Some people have a knack for winning raffles. Al is one. So when he told me a few weeks ago that he’d won a raffle at work for two Red Sox tickets, I wasn’t really surprised, but I was glad to go. I enjoy a good game of baseball, and I hadn’t been to Fenway Park in far too long.
Our tickets were for last Wednesday night, Red Sox versus the Minnesota Twins. Tuesday, I checked the forecast: rain, maybe even a thunderstorm. I started fretting. I had spiked yet another infection over the weekend in an ulcer in my left thumb. What if it got too cold and damp for me to sit outside?
Al checked the location of our tickets, and our luck held—we were in the grandstand, under the second deck. Okay, game on! Even if rain caused a delay, I’d have my layers. I put two coats to choose from in the back of the car, brought along my gloves and leg warmers, just in case, and we set out for Boston.
Despite a downpour on the Mass Pike, heavy traffic and a search for ridiculously expensive parking, we made it with about 10 minutes to spare before game time. The sky had lifted, and everyone was in a good mood as we walked past the food and souvenir barkers, through security (a sign of the times, especially after recent events in Boston), and into the ball park.
Our seats, way in the back of the grandstand, were high and dry, and we had a great view along the first base line. Call me corny, but there’s something about that first glimpse of the ballpark—the emerald green outfield, neatly trimmed in a criss-cross plaid; the perfectly groomed clay-red infield; the players in their bright uniforms, warming up; the good-old red neon Coca Cola sign; the inevitable baseball trivia opening award ceremony (it was the 40th anniversary of the American League’s designated hitter rule)—that just made me grin and get a little lump in my throat.
We were both smiling by the end of the first inning. After the Sox pitcher gave up far too many walks, loading the bases for the Twins and enabling them to drive in four runs, our boys redeemed themselves in the bottom half with a run and a grand slam that put us up by one.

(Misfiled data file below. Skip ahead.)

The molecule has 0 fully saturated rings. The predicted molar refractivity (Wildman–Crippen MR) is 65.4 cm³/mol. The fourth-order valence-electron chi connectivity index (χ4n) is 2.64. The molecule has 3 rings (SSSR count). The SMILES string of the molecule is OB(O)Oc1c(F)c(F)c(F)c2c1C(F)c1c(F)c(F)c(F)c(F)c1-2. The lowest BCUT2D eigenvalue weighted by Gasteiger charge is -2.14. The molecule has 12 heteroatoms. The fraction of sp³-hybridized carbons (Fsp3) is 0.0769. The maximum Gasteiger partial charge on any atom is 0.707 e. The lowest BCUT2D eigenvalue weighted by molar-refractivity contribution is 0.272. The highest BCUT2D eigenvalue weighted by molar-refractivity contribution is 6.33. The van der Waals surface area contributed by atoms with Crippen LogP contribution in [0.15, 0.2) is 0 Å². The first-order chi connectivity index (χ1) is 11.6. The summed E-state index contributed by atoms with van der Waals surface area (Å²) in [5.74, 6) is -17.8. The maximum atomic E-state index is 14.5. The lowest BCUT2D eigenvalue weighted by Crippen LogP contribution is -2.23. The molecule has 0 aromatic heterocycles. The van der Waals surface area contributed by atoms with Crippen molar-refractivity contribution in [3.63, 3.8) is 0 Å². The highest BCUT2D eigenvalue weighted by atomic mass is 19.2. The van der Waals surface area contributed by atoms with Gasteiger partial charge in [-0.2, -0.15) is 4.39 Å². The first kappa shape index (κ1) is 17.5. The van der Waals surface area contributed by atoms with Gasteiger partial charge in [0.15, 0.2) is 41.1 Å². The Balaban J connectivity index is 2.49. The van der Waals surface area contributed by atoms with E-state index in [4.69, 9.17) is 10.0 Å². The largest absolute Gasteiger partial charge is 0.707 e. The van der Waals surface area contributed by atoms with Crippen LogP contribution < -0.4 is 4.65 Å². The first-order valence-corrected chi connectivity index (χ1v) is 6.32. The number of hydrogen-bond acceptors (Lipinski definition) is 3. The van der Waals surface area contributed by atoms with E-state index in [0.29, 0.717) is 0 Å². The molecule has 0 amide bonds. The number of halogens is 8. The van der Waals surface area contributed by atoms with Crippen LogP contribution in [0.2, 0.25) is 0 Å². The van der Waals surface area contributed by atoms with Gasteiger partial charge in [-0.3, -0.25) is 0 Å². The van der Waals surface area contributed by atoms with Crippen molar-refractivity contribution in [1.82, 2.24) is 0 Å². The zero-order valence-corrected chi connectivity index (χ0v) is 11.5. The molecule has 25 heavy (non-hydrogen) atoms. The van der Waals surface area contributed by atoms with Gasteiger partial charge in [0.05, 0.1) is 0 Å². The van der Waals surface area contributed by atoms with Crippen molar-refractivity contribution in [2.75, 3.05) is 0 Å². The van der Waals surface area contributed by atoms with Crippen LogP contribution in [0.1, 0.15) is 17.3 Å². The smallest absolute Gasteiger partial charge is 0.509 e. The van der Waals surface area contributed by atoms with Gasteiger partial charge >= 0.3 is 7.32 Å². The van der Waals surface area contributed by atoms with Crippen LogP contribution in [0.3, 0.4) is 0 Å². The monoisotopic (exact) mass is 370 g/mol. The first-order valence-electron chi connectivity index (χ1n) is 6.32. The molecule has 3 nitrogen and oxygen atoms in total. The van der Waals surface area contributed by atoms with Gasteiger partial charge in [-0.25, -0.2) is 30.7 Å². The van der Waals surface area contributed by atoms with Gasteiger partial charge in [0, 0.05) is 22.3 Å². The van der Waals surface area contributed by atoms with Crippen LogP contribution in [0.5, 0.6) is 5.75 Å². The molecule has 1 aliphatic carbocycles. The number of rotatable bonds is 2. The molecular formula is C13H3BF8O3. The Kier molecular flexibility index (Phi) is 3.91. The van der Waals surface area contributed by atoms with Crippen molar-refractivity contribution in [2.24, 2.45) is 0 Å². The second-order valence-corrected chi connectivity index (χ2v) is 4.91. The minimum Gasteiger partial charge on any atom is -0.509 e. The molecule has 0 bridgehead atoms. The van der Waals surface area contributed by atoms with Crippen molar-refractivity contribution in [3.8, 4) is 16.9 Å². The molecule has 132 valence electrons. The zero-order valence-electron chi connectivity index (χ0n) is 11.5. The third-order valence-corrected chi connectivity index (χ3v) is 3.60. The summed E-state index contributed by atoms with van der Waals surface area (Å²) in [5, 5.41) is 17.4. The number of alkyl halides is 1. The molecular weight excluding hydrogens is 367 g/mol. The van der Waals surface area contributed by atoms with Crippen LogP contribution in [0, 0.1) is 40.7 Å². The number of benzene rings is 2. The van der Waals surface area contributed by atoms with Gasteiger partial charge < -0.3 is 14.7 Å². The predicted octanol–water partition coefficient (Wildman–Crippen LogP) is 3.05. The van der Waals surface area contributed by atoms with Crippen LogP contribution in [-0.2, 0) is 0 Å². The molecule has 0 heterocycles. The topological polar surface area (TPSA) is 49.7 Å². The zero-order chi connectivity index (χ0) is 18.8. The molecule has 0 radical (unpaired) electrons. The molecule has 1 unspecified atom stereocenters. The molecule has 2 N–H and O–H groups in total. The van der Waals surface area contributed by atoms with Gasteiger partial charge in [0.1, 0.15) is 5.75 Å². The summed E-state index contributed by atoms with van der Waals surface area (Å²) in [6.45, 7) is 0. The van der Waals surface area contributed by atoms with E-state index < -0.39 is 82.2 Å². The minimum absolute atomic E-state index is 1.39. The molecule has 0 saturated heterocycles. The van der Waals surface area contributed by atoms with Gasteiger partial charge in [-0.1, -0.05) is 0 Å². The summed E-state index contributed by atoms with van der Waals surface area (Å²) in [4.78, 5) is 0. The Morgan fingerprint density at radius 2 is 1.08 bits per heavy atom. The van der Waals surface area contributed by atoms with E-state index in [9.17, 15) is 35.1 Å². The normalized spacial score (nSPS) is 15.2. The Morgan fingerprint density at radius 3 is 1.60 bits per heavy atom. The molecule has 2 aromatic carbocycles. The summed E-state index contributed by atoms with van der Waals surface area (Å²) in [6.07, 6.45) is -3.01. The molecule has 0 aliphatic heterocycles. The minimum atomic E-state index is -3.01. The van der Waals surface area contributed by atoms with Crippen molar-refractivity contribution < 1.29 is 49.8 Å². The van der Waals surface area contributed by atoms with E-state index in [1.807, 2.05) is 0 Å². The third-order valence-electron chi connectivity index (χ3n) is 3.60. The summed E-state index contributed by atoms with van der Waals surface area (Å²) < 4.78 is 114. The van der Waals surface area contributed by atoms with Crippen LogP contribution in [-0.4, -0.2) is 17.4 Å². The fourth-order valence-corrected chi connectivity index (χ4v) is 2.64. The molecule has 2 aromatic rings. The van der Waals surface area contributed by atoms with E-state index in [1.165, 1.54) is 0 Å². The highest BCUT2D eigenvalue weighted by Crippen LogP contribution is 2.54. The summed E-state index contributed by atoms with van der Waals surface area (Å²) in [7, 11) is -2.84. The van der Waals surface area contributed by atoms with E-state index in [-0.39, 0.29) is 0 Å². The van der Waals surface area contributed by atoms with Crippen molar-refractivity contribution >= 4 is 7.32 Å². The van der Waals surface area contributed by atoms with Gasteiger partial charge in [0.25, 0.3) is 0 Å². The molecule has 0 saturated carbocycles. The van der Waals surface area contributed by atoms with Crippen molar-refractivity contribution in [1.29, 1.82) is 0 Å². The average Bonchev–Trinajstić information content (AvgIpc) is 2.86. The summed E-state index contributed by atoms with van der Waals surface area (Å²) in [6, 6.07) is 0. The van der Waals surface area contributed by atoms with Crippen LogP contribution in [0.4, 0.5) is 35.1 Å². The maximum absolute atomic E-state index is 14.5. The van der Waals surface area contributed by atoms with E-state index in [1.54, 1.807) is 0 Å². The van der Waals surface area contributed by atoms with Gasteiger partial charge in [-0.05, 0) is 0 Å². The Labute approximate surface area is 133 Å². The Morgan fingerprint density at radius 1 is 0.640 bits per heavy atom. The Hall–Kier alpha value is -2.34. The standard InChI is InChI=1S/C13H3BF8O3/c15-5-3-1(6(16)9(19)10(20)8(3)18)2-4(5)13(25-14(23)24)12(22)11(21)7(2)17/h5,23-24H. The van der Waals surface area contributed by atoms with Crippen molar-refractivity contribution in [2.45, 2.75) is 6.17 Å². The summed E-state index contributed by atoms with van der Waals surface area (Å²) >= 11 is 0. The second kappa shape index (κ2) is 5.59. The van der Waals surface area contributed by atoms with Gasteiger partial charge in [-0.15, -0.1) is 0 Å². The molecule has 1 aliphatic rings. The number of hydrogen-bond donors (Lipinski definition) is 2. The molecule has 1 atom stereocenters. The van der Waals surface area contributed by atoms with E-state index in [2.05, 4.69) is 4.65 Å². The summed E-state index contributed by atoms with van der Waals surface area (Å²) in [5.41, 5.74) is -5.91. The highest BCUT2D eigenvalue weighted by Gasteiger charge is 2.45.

But it was all downhill from there. The Twins scored seven more runs in the second inning, and we never caught up. Final score, 15-8, a total rout.
Al was not pleased. But I didn’t really care that much, even though I would have preferred a better contest. I was having too much fun watching the people show—the guys in yellow vee-neck tees and ball caps, climbing up and down the stadium, carrying trays on their heads loaded with nuts, lemonade, hot dogs, water bottles and chowda-chowda-he’ah; the spectators bopping to the music, laughing at themselves on the big screen, trying to start a wave around the stadium, cheering as the ball flew high into the night sky and sighing as it was caught only a few feet from the Green Monster; the between-innings standing ovation for a dozen Rhode Island state troopers in their dress olive green uniforms and Smokey hats, honored for their help after the Marathon bombing; the seventh inning stretch, singing along with the crowd and organ to Take Me Out to the Ball Game.
No one around us got too drunk. People were chatting and texting and just relaxing, despite the lousy game. We had plenty of room and were able to move down to the front section as discouraged fans left early. People danced and pumped their fists to the team’s informal theme song, Neil Diamond’s Sweet Caroline.
Even in the bottom of the ninth, when we were so far behind, die-hard fans (maybe a quarter of the stadium, at this point) were still chanting a sing-song let’s-go-RED-Sox! It started sprinkling just as the game was ending, and the deluge and lightening held off until we were well on our way home.
Hope springs eternal at Fenway. Despite the fact that we lost, despite the threat of rain and my lousy infection, despite the fact that if Al hadn’t won the tickets we wouldn’t have been able to afford to go, despite doping scandals and the commercialization of professional sports and outrageous players’ salaries, there is just something so sweet about a Wednesday night baseball game at an old fashioned ball park that makes everything seem possible again. So good, so good, so good.
Evelyn Herwitz blogs weekly about living fully with chronic disease, the inside of baseballs, turtles and frogs, J.S. Bach, the meaning of life and whatever else she happens to be thinking about at livingwithscleroderma.com.